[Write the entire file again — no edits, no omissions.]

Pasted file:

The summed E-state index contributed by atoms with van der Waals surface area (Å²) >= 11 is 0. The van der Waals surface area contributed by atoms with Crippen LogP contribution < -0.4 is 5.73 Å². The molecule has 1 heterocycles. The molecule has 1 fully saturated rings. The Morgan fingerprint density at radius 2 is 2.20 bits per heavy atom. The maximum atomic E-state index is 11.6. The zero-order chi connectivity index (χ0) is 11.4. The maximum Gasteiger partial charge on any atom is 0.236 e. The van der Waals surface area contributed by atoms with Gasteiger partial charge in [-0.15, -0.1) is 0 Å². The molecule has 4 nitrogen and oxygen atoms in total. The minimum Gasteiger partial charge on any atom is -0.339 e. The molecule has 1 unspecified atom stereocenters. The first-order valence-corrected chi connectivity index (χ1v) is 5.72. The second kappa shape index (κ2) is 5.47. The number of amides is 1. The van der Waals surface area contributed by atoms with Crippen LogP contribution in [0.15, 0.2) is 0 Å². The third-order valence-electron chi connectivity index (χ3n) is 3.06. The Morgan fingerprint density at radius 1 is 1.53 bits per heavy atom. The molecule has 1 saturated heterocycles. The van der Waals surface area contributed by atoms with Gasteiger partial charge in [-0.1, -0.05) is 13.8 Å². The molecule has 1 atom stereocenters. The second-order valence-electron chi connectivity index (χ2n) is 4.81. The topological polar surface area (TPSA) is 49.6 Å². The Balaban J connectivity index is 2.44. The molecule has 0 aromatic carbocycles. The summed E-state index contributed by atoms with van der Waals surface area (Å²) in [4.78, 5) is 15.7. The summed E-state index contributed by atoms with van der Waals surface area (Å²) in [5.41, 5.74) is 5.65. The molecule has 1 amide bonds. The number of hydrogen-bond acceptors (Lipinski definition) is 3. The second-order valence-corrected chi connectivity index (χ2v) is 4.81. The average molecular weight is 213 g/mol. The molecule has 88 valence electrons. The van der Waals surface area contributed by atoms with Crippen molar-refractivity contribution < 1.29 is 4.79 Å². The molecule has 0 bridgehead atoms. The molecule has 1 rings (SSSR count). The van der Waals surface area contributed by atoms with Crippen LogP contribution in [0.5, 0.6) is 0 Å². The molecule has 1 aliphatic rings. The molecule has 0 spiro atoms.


The summed E-state index contributed by atoms with van der Waals surface area (Å²) >= 11 is 0. The van der Waals surface area contributed by atoms with Crippen LogP contribution < -0.4 is 5.73 Å². The molecule has 1 heterocycles. The molecule has 1 fully saturated rings. The Morgan fingerprint density at radius 2 is 2.20 bits per heavy atom. The maximum atomic E-state index is 11.6. The zero-order chi connectivity index (χ0) is 11.4. The maximum Gasteiger partial charge on any atom is 0.236 e. The van der Waals surface area contributed by atoms with Gasteiger partial charge in [-0.15, -0.1) is 0 Å². The molecule has 4 nitrogen and oxygen atoms in total. The minimum Gasteiger partial charge on any atom is -0.339 e. The molecule has 1 unspecified atom stereocenters. The first-order valence-corrected chi connectivity index (χ1v) is 5.72. The second kappa shape index (κ2) is 5.47. The number of amides is 1. The van der Waals surface area contributed by atoms with Crippen LogP contribution in [0.15, 0.2) is 0 Å². The third-order valence-electron chi connectivity index (χ3n) is 3.06. The Morgan fingerprint density at radius 1 is 1.53 bits per heavy atom. The molecule has 1 saturated heterocycles. The van der Waals surface area contributed by atoms with Gasteiger partial charge in [-0.1, -0.05) is 13.8 Å². The molecule has 1 atom stereocenters. The second-order valence-electron chi connectivity index (χ2n) is 4.81. The topological polar surface area (TPSA) is 49.6 Å². The Balaban J connectivity index is 2.44. The molecule has 0 aromatic carbocycles. The summed E-state index contributed by atoms with van der Waals surface area (Å²) in [4.78, 5) is 15.7. The summed E-state index contributed by atoms with van der Waals surface area (Å²) in [5.41, 5.74) is 5.65. The molecule has 1 amide bonds. The number of hydrogen-bond acceptors (Lipinski definition) is 3. The second-order valence-corrected chi connectivity index (χ2v) is 4.81. The average molecular weight is 213 g/mol. The molecule has 88 valence electrons. The van der Waals surface area contributed by atoms with Crippen molar-refractivity contribution < 1.29 is 4.79 Å². The molecule has 0 bridgehead atoms. The molecule has 1 rings (SSSR count). The van der Waals surface area contributed by atoms with Crippen LogP contribution in [0.5, 0.6) is 0 Å². The molecule has 1 aliphatic rings. The molecule has 0 spiro atoms.